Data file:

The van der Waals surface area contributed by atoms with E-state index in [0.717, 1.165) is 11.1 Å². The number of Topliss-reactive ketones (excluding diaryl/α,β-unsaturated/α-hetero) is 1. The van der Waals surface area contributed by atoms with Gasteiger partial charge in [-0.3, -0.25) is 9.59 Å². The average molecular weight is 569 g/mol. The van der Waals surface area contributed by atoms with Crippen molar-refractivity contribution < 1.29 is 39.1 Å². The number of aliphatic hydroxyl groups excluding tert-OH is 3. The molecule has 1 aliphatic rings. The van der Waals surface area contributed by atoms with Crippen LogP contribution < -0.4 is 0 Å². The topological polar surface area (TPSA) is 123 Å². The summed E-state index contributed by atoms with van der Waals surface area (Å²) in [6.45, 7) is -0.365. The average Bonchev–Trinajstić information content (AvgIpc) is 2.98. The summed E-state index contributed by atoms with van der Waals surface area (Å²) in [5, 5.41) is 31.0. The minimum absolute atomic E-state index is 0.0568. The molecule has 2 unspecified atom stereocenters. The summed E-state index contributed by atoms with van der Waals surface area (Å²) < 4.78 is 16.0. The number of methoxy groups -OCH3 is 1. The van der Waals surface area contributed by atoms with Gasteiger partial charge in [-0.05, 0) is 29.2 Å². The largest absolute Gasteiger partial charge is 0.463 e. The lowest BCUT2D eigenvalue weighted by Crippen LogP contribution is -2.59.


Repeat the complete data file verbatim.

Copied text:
The van der Waals surface area contributed by atoms with E-state index in [0.717, 1.165) is 11.1 Å². The number of Topliss-reactive ketones (excluding diaryl/α,β-unsaturated/α-hetero) is 1. The van der Waals surface area contributed by atoms with Gasteiger partial charge in [-0.3, -0.25) is 9.59 Å². The average molecular weight is 569 g/mol. The van der Waals surface area contributed by atoms with Crippen molar-refractivity contribution < 1.29 is 39.1 Å². The number of aliphatic hydroxyl groups excluding tert-OH is 3. The molecule has 1 aliphatic rings. The van der Waals surface area contributed by atoms with Crippen LogP contribution < -0.4 is 0 Å². The topological polar surface area (TPSA) is 123 Å². The summed E-state index contributed by atoms with van der Waals surface area (Å²) in [6.45, 7) is -0.365. The average Bonchev–Trinajstić information content (AvgIpc) is 2.98. The summed E-state index contributed by atoms with van der Waals surface area (Å²) in [5, 5.41) is 31.0. The minimum absolute atomic E-state index is 0.0568. The molecule has 2 unspecified atom stereocenters. The summed E-state index contributed by atoms with van der Waals surface area (Å²) < 4.78 is 16.0. The number of methoxy groups -OCH3 is 1. The van der Waals surface area contributed by atoms with Gasteiger partial charge in [-0.05, 0) is 29.2 Å². The largest absolute Gasteiger partial charge is 0.463 e. The lowest BCUT2D eigenvalue weighted by Crippen LogP contribution is -2.59.